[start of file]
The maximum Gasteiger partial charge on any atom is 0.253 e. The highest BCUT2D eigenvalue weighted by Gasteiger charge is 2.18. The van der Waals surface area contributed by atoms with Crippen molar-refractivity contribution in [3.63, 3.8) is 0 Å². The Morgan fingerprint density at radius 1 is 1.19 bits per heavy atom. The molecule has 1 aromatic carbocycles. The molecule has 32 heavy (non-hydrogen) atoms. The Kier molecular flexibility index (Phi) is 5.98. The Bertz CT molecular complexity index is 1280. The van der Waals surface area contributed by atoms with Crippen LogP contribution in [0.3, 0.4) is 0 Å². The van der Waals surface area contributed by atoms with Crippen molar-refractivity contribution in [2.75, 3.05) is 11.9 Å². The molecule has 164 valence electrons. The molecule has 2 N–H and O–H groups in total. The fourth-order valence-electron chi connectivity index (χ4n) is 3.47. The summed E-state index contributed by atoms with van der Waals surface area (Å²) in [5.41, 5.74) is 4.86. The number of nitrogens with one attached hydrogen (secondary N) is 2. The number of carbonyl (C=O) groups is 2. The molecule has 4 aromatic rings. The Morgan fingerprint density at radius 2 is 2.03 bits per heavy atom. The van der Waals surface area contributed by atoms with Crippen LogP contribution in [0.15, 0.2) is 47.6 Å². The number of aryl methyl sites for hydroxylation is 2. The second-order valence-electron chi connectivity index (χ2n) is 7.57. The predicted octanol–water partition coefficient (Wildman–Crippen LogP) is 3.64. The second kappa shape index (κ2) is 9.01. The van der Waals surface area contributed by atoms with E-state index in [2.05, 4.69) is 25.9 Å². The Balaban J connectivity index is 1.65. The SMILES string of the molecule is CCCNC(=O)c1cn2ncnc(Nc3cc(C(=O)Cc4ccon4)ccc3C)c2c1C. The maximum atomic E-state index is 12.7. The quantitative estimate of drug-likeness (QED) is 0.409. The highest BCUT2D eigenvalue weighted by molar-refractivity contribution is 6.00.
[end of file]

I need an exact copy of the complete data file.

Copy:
The maximum Gasteiger partial charge on any atom is 0.253 e. The highest BCUT2D eigenvalue weighted by Gasteiger charge is 2.18. The van der Waals surface area contributed by atoms with Crippen molar-refractivity contribution in [3.63, 3.8) is 0 Å². The Morgan fingerprint density at radius 1 is 1.19 bits per heavy atom. The molecule has 1 aromatic carbocycles. The molecule has 32 heavy (non-hydrogen) atoms. The Kier molecular flexibility index (Phi) is 5.98. The Bertz CT molecular complexity index is 1280. The van der Waals surface area contributed by atoms with Crippen LogP contribution in [0.3, 0.4) is 0 Å². The van der Waals surface area contributed by atoms with Crippen molar-refractivity contribution in [2.75, 3.05) is 11.9 Å². The molecule has 164 valence electrons. The molecule has 2 N–H and O–H groups in total. The fourth-order valence-electron chi connectivity index (χ4n) is 3.47. The summed E-state index contributed by atoms with van der Waals surface area (Å²) in [5.41, 5.74) is 4.86. The number of nitrogens with one attached hydrogen (secondary N) is 2. The number of carbonyl (C=O) groups is 2. The molecule has 4 aromatic rings. The Morgan fingerprint density at radius 2 is 2.03 bits per heavy atom. The van der Waals surface area contributed by atoms with Crippen LogP contribution in [0.15, 0.2) is 47.6 Å². The number of aryl methyl sites for hydroxylation is 2. The second-order valence-electron chi connectivity index (χ2n) is 7.57. The predicted octanol–water partition coefficient (Wildman–Crippen LogP) is 3.64. The second kappa shape index (κ2) is 9.01. The van der Waals surface area contributed by atoms with E-state index in [2.05, 4.69) is 25.9 Å². The Balaban J connectivity index is 1.65. The SMILES string of the molecule is CCCNC(=O)c1cn2ncnc(Nc3cc(C(=O)Cc4ccon4)ccc3C)c2c1C. The maximum atomic E-state index is 12.7. The quantitative estimate of drug-likeness (QED) is 0.409. The highest BCUT2D eigenvalue weighted by molar-refractivity contribution is 6.00.